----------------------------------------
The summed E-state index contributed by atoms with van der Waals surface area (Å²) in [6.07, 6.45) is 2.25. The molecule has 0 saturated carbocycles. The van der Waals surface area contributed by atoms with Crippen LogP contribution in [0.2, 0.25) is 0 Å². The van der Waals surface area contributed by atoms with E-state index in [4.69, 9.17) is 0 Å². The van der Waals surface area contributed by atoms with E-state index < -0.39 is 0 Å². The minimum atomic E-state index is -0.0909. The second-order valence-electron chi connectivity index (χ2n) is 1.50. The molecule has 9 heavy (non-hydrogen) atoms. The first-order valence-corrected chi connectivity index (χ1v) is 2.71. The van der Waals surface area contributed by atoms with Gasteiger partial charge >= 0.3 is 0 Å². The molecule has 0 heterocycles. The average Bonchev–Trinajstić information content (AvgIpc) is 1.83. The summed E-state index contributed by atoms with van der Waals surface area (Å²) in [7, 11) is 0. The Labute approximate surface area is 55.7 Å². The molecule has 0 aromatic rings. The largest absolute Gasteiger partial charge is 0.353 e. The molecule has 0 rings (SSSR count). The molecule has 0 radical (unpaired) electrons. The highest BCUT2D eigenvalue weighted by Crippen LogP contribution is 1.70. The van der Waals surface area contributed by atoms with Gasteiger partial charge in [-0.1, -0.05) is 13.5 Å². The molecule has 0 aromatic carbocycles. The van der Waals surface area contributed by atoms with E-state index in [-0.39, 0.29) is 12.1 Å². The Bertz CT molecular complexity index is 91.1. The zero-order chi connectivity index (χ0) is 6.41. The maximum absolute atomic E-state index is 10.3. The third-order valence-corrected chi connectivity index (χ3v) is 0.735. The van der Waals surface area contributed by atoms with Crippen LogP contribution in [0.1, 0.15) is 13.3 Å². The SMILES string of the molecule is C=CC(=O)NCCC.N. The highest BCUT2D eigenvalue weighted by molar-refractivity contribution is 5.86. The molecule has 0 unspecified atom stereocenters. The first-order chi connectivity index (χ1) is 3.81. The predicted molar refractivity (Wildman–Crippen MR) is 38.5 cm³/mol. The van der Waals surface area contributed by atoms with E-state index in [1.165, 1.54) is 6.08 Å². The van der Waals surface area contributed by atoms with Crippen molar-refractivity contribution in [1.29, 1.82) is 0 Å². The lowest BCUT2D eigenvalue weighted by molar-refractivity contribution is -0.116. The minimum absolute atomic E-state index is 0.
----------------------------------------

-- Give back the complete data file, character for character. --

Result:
The summed E-state index contributed by atoms with van der Waals surface area (Å²) in [6.07, 6.45) is 2.25. The molecule has 0 saturated carbocycles. The van der Waals surface area contributed by atoms with Crippen LogP contribution in [0.2, 0.25) is 0 Å². The van der Waals surface area contributed by atoms with E-state index in [4.69, 9.17) is 0 Å². The van der Waals surface area contributed by atoms with E-state index < -0.39 is 0 Å². The minimum atomic E-state index is -0.0909. The second-order valence-electron chi connectivity index (χ2n) is 1.50. The molecule has 9 heavy (non-hydrogen) atoms. The first-order valence-corrected chi connectivity index (χ1v) is 2.71. The van der Waals surface area contributed by atoms with Gasteiger partial charge >= 0.3 is 0 Å². The molecule has 0 heterocycles. The average Bonchev–Trinajstić information content (AvgIpc) is 1.83. The summed E-state index contributed by atoms with van der Waals surface area (Å²) in [7, 11) is 0. The Labute approximate surface area is 55.7 Å². The molecule has 0 aromatic rings. The largest absolute Gasteiger partial charge is 0.353 e. The molecule has 0 rings (SSSR count). The molecule has 0 radical (unpaired) electrons. The highest BCUT2D eigenvalue weighted by Crippen LogP contribution is 1.70. The van der Waals surface area contributed by atoms with Gasteiger partial charge in [-0.1, -0.05) is 13.5 Å². The molecule has 0 aromatic carbocycles. The van der Waals surface area contributed by atoms with E-state index in [-0.39, 0.29) is 12.1 Å². The Bertz CT molecular complexity index is 91.1. The zero-order chi connectivity index (χ0) is 6.41. The maximum absolute atomic E-state index is 10.3. The third-order valence-corrected chi connectivity index (χ3v) is 0.735. The van der Waals surface area contributed by atoms with Crippen LogP contribution in [0.1, 0.15) is 13.3 Å². The SMILES string of the molecule is C=CC(=O)NCCC.N. The highest BCUT2D eigenvalue weighted by molar-refractivity contribution is 5.86. The molecule has 0 unspecified atom stereocenters. The first-order chi connectivity index (χ1) is 3.81. The predicted molar refractivity (Wildman–Crippen MR) is 38.5 cm³/mol. The van der Waals surface area contributed by atoms with E-state index in [1.165, 1.54) is 6.08 Å². The van der Waals surface area contributed by atoms with Crippen molar-refractivity contribution in [1.29, 1.82) is 0 Å². The lowest BCUT2D eigenvalue weighted by molar-refractivity contribution is -0.116. The minimum absolute atomic E-state index is 0.